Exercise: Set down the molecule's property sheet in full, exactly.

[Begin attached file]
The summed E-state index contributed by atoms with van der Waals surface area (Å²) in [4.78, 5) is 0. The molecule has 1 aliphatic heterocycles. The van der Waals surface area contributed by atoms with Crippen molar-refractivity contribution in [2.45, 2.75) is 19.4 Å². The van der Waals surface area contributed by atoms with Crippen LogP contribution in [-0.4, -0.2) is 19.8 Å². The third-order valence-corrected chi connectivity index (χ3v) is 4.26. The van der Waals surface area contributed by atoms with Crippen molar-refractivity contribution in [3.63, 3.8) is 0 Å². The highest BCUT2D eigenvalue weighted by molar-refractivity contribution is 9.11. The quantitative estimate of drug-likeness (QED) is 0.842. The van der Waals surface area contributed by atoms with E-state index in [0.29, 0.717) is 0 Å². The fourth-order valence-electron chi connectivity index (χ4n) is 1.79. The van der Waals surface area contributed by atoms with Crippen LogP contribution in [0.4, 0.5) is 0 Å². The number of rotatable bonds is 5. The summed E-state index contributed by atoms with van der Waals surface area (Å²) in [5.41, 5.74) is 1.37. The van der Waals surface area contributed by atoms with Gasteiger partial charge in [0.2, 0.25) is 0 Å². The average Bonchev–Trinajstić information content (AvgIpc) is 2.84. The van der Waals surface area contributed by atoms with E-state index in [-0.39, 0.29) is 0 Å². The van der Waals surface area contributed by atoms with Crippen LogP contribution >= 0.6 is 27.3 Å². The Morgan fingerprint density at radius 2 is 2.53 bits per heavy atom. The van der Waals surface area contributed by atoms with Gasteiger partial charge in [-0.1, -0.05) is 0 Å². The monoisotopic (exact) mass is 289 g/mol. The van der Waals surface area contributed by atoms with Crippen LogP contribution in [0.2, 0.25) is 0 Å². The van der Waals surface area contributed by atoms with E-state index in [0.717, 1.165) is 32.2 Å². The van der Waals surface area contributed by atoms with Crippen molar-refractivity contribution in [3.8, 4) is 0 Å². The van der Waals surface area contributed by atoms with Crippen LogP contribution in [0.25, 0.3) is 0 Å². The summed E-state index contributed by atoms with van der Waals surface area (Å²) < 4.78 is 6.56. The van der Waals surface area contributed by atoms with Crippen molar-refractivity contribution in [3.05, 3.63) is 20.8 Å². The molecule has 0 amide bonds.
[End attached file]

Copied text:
The summed E-state index contributed by atoms with van der Waals surface area (Å²) in [4.78, 5) is 0. The molecule has 1 aliphatic heterocycles. The van der Waals surface area contributed by atoms with Crippen molar-refractivity contribution in [2.45, 2.75) is 19.4 Å². The van der Waals surface area contributed by atoms with Crippen LogP contribution in [-0.4, -0.2) is 19.8 Å². The third-order valence-corrected chi connectivity index (χ3v) is 4.26. The van der Waals surface area contributed by atoms with Crippen molar-refractivity contribution in [3.63, 3.8) is 0 Å². The highest BCUT2D eigenvalue weighted by molar-refractivity contribution is 9.11. The quantitative estimate of drug-likeness (QED) is 0.842. The van der Waals surface area contributed by atoms with E-state index in [0.29, 0.717) is 0 Å². The fourth-order valence-electron chi connectivity index (χ4n) is 1.79. The van der Waals surface area contributed by atoms with Crippen LogP contribution in [0.4, 0.5) is 0 Å². The number of rotatable bonds is 5. The summed E-state index contributed by atoms with van der Waals surface area (Å²) in [5.41, 5.74) is 1.37. The van der Waals surface area contributed by atoms with Gasteiger partial charge in [0.2, 0.25) is 0 Å². The average Bonchev–Trinajstić information content (AvgIpc) is 2.84. The van der Waals surface area contributed by atoms with E-state index in [-0.39, 0.29) is 0 Å². The van der Waals surface area contributed by atoms with Crippen LogP contribution >= 0.6 is 27.3 Å². The Morgan fingerprint density at radius 2 is 2.53 bits per heavy atom. The van der Waals surface area contributed by atoms with Gasteiger partial charge in [-0.1, -0.05) is 0 Å². The monoisotopic (exact) mass is 289 g/mol. The van der Waals surface area contributed by atoms with Crippen LogP contribution in [0.2, 0.25) is 0 Å². The van der Waals surface area contributed by atoms with E-state index in [0.717, 1.165) is 32.2 Å². The van der Waals surface area contributed by atoms with Crippen molar-refractivity contribution in [3.8, 4) is 0 Å². The van der Waals surface area contributed by atoms with Crippen LogP contribution in [0.25, 0.3) is 0 Å². The summed E-state index contributed by atoms with van der Waals surface area (Å²) < 4.78 is 6.56. The van der Waals surface area contributed by atoms with Crippen molar-refractivity contribution in [3.05, 3.63) is 20.8 Å². The molecule has 0 amide bonds.